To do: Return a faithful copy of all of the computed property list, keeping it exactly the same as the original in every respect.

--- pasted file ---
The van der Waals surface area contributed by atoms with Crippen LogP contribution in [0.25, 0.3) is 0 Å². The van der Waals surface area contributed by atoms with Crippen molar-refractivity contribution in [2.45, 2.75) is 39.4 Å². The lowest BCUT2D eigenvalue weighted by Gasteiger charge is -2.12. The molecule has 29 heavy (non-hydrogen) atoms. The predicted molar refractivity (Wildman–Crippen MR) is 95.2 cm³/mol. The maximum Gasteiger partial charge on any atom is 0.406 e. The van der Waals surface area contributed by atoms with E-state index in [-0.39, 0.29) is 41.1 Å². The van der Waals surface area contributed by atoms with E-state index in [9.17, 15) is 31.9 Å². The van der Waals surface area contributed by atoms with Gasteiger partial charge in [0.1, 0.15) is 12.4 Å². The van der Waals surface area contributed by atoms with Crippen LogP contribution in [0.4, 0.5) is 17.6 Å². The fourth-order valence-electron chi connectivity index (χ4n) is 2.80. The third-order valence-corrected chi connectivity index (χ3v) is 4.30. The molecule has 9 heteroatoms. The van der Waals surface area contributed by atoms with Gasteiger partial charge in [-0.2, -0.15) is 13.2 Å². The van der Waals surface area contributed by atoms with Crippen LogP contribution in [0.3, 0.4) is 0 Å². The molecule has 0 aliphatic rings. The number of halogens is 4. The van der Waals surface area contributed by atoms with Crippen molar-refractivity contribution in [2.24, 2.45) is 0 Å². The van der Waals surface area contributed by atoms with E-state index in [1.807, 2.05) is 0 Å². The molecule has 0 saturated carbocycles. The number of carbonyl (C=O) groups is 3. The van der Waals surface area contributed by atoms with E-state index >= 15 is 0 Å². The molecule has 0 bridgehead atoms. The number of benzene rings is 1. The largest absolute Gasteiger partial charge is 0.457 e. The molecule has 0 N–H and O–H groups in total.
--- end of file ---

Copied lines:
The van der Waals surface area contributed by atoms with Crippen LogP contribution in [0.25, 0.3) is 0 Å². The van der Waals surface area contributed by atoms with Crippen molar-refractivity contribution in [2.45, 2.75) is 39.4 Å². The lowest BCUT2D eigenvalue weighted by Gasteiger charge is -2.12. The molecule has 29 heavy (non-hydrogen) atoms. The predicted molar refractivity (Wildman–Crippen MR) is 95.2 cm³/mol. The maximum Gasteiger partial charge on any atom is 0.406 e. The van der Waals surface area contributed by atoms with E-state index in [-0.39, 0.29) is 41.1 Å². The van der Waals surface area contributed by atoms with E-state index in [9.17, 15) is 31.9 Å². The van der Waals surface area contributed by atoms with Gasteiger partial charge in [0.1, 0.15) is 12.4 Å². The van der Waals surface area contributed by atoms with Crippen LogP contribution in [0.4, 0.5) is 17.6 Å². The fourth-order valence-electron chi connectivity index (χ4n) is 2.80. The third-order valence-corrected chi connectivity index (χ3v) is 4.30. The molecule has 9 heteroatoms. The van der Waals surface area contributed by atoms with Gasteiger partial charge in [-0.2, -0.15) is 13.2 Å². The van der Waals surface area contributed by atoms with Crippen LogP contribution in [0.3, 0.4) is 0 Å². The molecule has 0 aliphatic rings. The number of halogens is 4. The van der Waals surface area contributed by atoms with Crippen molar-refractivity contribution in [2.24, 2.45) is 0 Å². The van der Waals surface area contributed by atoms with E-state index in [1.807, 2.05) is 0 Å². The molecule has 0 saturated carbocycles. The number of carbonyl (C=O) groups is 3. The van der Waals surface area contributed by atoms with E-state index >= 15 is 0 Å². The molecule has 0 bridgehead atoms. The number of benzene rings is 1. The largest absolute Gasteiger partial charge is 0.457 e. The molecule has 0 N–H and O–H groups in total.